From the desk of a psychologist!

Posts tagged ‘Francis Galton’

Gifted or Galling?

 

It’s amazing to see that there is relatively a lot more awareness for differently abled children than those who are gifted. I am not saying it is right or wrong but it certainly puts a question mark to our whole struggle of equality. If you are one of those who swear by the philosophy of  giving ‘ Equal Rights’ to all the children/ people under this sun, I am sure you would understand the place I am coming from.

I am in the field of education and sometimes we come across children who are disruptive, seem disinterested and ask the teacher questions which make them look like a novice. These children are generally labeled as rude, arrogant, lazy or sometimes even harboring behavior problems. The problem is we know so little or nothing about a ‘ Gifted Child‘ , let alone identify and appreciate them.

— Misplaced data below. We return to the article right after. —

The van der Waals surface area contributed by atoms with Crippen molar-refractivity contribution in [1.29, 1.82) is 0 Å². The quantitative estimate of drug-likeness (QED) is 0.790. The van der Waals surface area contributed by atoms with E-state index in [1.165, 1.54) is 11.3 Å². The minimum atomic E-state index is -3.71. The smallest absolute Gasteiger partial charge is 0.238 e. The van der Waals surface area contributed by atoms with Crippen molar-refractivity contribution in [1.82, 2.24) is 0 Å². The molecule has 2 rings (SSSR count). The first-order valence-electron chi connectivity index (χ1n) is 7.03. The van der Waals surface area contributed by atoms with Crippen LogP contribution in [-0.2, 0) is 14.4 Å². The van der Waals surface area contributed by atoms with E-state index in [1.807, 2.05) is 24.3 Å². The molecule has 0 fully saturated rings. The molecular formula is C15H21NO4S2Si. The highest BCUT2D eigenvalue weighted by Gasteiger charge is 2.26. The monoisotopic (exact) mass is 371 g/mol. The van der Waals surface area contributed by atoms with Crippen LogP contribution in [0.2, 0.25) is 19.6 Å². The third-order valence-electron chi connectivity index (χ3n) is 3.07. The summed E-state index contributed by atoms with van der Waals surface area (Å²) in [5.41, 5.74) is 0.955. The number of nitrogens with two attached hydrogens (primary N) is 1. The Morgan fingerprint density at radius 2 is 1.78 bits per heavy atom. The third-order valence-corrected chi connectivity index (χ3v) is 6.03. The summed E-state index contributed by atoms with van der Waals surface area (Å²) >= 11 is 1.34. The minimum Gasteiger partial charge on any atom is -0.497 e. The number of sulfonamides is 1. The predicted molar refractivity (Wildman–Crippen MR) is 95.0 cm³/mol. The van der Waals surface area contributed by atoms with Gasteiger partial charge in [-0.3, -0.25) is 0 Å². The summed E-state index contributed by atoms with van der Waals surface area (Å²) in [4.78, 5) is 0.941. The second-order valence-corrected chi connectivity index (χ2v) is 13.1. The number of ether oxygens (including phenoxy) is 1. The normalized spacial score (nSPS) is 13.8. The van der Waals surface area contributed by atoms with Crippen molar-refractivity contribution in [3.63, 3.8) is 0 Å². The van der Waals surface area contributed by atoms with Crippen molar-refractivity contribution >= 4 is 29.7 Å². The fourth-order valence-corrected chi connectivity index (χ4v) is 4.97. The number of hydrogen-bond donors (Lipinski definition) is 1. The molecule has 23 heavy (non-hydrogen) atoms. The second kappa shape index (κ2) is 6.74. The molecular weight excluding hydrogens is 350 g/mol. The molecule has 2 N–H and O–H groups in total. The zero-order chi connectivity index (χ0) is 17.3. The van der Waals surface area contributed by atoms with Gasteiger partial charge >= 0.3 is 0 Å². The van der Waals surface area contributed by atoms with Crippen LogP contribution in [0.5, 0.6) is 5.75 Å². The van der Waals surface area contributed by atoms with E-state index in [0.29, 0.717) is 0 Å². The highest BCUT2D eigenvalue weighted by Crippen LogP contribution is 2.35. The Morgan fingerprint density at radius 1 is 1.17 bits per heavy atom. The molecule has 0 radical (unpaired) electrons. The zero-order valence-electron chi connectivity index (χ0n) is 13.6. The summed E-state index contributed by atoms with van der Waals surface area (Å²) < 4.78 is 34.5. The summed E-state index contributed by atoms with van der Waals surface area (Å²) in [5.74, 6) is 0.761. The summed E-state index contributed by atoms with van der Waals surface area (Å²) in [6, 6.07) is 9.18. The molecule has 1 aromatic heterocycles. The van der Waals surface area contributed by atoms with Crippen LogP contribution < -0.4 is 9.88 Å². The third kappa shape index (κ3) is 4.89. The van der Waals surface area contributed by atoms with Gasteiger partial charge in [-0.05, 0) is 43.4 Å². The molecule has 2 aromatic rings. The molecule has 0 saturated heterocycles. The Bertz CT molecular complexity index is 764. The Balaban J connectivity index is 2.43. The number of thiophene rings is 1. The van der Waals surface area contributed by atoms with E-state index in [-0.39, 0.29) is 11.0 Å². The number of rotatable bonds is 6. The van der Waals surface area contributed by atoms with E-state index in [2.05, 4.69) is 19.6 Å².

The main problem with this whole concept is the idea of ‘ Giftedness’. In this world of ‘multiple intelligences‘, you can’t limit yourself to IQ. You have to come out to the whole arena of various intelligences and then perceive a child’s capability and his potential.

Is the child who seems to be getting bored during your lecture about life actually way ahead of you spiritually more connected to himself. May be he already has established the whole meaning of his existence. You find him lazy and unmotivated and he finds you boring because the information you are putting in front of him has already been figured out by him and he expects validation not introduction from you as his teacher to keep him interested

The term ” Gifted” was first used by Francis Galton. He used the term for adults, who showed exceptional talent in any specific field. Understanding this is very crucial. We have somewhere lost this whole essence and now we only refer to those who are intellectually superior as ‘ Gifted”.

What about the child, who made a whole new music instrument from his toy car?

Time for us to reflect, be honest to ourselves and change the way we look at our child, who irritates us because we somehow aren’t able to keep up with him/her.

 

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